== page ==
“The various effects which from love spring
By one same madness are brought into play.
It is a wood of error, menacing,
Where travellers perforce must lose their way;
One here, one there, it comes to the same thing.
To sum the matter up, then, I would say:
Who in old age the dupe of love remains
Deserving is of fetters and of chains.”
Ludovico Ariosto, “Orlando Furioso”
Many of us fall into the world and float through life safe inside the bubble of God’s grace, smiling and untouched by every challenge the world throws at us, never once chafing up against its rough edges or grazing knees or hearts on the spiteful or indifferent cruelties of others.
Yet for the rest of us? The best we can do is apply whatever poultice does the trick. Resort to the letting of blood, or whatever else it takes to keep ourselves on the right side of despair.
Else? We simply sink beneath the waves, bitter or accepting, knowing that it just wasn’t to be.
I HOPE YOU don’t mind, ladies and gentlemen, but I just need to make a few things clear. It should help us all in the early stages of our - sorry - of my tale. It’s in my nature to tell the stories of others, but I feel the need for particular care when trying to tell my own. We all have our pride, and I have no desire to waste your time with the burden of an interesting tale told badly.
First, then. I’ve spent a large part of my adult life hiding here, on a remote island off the northwest coast of Sicily.
Second. Much of that time was spent in the company of my best friend Baiardo. Pretty much since his birth, in fact.
And most importantly, if we’re to keep the story clear from our very first steps together, that Baiardo, my longest and dearest companion, is a mule.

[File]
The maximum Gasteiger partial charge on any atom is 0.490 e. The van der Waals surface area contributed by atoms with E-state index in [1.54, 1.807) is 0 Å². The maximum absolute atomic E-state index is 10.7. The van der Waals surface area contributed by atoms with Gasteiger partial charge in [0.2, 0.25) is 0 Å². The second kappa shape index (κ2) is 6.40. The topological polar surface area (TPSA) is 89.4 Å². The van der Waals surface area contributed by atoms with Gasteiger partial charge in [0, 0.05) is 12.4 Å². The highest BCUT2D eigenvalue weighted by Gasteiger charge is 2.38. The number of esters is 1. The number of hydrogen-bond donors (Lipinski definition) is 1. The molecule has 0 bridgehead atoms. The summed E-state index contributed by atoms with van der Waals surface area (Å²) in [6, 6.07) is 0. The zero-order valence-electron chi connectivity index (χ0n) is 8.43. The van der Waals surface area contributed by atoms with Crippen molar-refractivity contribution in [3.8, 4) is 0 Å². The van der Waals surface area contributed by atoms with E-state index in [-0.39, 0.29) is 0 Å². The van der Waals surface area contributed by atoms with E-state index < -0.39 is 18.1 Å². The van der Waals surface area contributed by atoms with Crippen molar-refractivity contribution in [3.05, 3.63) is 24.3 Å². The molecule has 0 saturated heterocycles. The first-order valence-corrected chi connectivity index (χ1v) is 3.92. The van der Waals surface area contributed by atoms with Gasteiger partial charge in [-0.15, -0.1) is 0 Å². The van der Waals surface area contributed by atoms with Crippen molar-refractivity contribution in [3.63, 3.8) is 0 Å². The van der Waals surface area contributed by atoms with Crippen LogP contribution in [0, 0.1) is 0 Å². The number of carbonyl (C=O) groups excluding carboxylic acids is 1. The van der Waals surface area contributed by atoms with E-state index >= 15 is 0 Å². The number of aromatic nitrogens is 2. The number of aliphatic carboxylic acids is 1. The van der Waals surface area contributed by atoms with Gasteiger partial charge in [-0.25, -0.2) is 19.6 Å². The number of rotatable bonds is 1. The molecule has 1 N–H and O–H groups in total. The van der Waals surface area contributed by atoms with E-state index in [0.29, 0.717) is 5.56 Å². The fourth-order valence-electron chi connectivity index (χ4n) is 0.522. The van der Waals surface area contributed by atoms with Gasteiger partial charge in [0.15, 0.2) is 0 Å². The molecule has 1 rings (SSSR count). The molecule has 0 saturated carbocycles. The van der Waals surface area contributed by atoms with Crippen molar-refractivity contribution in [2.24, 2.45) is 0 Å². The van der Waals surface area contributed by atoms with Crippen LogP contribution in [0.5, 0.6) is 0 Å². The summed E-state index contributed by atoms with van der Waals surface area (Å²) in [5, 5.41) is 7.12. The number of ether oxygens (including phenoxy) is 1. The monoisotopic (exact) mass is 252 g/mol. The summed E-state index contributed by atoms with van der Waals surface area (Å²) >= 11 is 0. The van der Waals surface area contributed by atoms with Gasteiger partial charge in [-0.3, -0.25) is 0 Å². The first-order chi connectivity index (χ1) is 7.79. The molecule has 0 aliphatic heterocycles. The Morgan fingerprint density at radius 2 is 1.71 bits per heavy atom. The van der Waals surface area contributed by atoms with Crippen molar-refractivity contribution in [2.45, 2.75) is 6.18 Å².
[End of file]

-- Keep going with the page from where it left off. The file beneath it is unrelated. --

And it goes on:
So go ahead. That’s fine. Laugh if you wish. I would, at such an admission.
I gave him his name midway through a drunken night full of stars, after a back-breaking day in the fields above the village.
My hope is that, eventually, you will at least laugh with me.
Here’s how I remember it happening, a few years into my time on Levanzo.
DESPITE THE WINE, the old man and I feel and hear the creak and sway of our bones as we emerge from the uneven doorway of our abode to confront the source of his plaintive braying.
Quinto, muttered swearing replacing his belch upon rising, already lags a few yards behind, his cantankerous, wiry frame edged by the light of a quarter moon. He carries the air of a man never at rest from his battle with the world in general, or the challenge of any or every small task in particular.
We head to the enclosure.
“Damn sorry animal. The sun goes down, and comes straight the hell back up again the next day. Why doesn’t he get it? Why is that creature so worried that it’ll never come back up to heat it’s arse?”
Liquor still warms my tongue, drowses in the top of my chest. Soil, moist from late afternoon rain, has not had time to lift its damp nose back into the sky.
And the mule?
Well, Quinto is right, for what it’s worth.
He’s just a jumble of trembling, spindly legs, thin layers of grey hair etching the outline of his fragile, pre-adolescent ribs, and ears comically perpendicular to the ground, their span longer than his head. He carries the air of one stubbornly unconvinced of the claims of a benevolent world, indulging again in his nightly lament at finding himself here, in the dark, and still a mule.
What, I feel him ask, is there about tomorrow that will make it more bearable than today?
“It’s not his fault, old man”, I say, feeling the effect of exercise laid onto the wine. “He’s not been around long enough to know how this whole thing works.”
Four weeks old. Arrived yesterday as a newborn on the back of cart pulled by his mother. Almost thrown down onto the damp ground. The settlement of a debt owed to Quinto by one of the small farms just up from the harbour. And pretty spitefully settled at that. The odds of an animal this young surviving for long are low to non-existent, and the bastard from the village knows it. We’re feeding him, five or six times a day but the loss of daylight has him wailing again.
It’s possible, of course, that I do him a disservice. Perhaps it is not the retreat of the sun. Perhaps, instead, he already senses the prospect of a lifetime of labour. Up and down the hill to the village. Up and down the field for the crops. To and from the well.
I’ve seen this before, back on Lipari.